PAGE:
The Brenner Base Tunnel is one of Europe’s most comprehensive and important infrastructure projects in modern time. LKAB Wassara’s W120 water-powered hammer played a decisive role in the making of the tunnels going under the river Isarco, near Fortezza in Italy.
The Brenner Base Tunnel (BBT) is the main segment of a new railway line that will connect Munich with Verona. BBT runs between Innsbruck and Fortezza. The new tunnel will lead to an improvement for, above all, the truck traffic through the so-called Brenner Pass. The two-tube tunnel system will be 55 km long, making it the longest underground railway stretch in the world
Stabilization of the ground
The excavation of the tunnel started from 4 shafts on the riverbanks, two on each side (see the main picture above). Before the excavation of the shafts could start ground improvement by jet-grouting was needed. The jet-grouting was to be performed both to stabilize and to seal of the water in the shaft, as well as improving the ground from the surface before excavating the tunnels.
Columns were made with the Wassara W120 hammer
The columns were made up to 40m in one single pass. LKAB Wassara’s W120 water-powered hammer with a Ø152mm drill bit was used for this. Above the W120 hammer a monitor was mounted. The monitor worked both as a nozzle holder for the Jet-grouting and a flow diverter that diverts water from the water channel in the drill pipe to the hammer. The monitor is of a double flow type where compressed air is used to improve the performance of the jet-grouting. The water, air, and jet grout are supplied through a 127 mm triple wall drill tube securing that the fluids are not mixed.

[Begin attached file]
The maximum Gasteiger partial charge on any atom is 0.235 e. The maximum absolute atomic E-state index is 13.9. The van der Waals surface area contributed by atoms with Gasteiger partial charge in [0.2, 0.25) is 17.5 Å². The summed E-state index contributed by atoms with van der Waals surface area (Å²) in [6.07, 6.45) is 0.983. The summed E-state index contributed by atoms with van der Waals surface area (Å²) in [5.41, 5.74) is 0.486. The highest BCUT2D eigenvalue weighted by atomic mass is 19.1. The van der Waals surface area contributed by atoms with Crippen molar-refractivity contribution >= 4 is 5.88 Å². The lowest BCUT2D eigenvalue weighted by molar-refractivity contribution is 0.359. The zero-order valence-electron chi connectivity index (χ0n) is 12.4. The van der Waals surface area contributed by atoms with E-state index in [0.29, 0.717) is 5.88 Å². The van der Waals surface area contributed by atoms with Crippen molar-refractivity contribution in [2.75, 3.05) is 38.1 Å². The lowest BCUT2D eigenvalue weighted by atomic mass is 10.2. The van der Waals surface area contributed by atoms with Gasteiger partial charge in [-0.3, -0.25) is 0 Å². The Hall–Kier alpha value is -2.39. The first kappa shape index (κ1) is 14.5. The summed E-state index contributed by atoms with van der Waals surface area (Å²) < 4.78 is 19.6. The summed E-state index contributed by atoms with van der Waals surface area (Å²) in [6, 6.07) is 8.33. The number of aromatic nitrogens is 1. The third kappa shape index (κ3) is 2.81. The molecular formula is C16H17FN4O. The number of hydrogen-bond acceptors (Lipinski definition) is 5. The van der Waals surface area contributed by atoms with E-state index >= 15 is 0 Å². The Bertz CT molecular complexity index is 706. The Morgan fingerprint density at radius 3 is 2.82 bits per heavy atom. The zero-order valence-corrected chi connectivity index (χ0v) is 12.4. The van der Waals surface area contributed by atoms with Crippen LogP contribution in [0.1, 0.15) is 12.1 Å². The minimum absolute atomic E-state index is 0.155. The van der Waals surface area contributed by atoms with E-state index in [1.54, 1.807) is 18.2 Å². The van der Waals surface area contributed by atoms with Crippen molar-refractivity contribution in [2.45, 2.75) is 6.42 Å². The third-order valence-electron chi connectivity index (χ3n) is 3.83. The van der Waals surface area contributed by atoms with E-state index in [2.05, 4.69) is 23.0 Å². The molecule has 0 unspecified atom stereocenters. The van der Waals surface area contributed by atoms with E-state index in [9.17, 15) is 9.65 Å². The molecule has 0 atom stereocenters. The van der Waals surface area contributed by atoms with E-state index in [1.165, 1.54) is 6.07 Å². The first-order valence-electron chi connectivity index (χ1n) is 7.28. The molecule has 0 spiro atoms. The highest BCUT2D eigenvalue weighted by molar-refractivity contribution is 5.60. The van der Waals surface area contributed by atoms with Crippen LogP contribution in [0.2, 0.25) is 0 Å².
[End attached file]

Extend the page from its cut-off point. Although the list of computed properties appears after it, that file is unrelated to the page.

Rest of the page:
PREFERRED SOLUTION - Water-powered drilling
Rotary-Drilling - Rotary drilling is normally used when jet-grouting, but was discarded due to the complicated soil conditions with frequent boulders and large blocks. Water-Power drilling solved the problem of drilling through the block and boulders.
Air DTH technology - In a comparing test in the beginning of the project, Wassara’s water-powered hammer outperformed a pneumatic DTH hammer, drilling more than double as fast as the pneumatic hammer.
A 36-meter deep hole was drilled with the two different techniques. The Wassara hammer drilled the 36 meters in 40 minutes and the pneumatic DTH hammer used 1 ½ hour for the same depth. Each rig could now produce 7-8 columns per day during 24-hour operation. The low performance of the air hammer was most likely caused by the high water-table.
“The Wassara DTH technology outperformed other alternative methods.”
Magnus Hörman, Senior Engineer, LKAB Wassara.
Left: W120 Hammer and monitor, Middle: Monitor and triple fluid rods, Right: Solimec SM 28 in action
Special thanks to:
Antonio Celot /Project Manager at Webuild and Valerio Salvi, Research & Development, CRM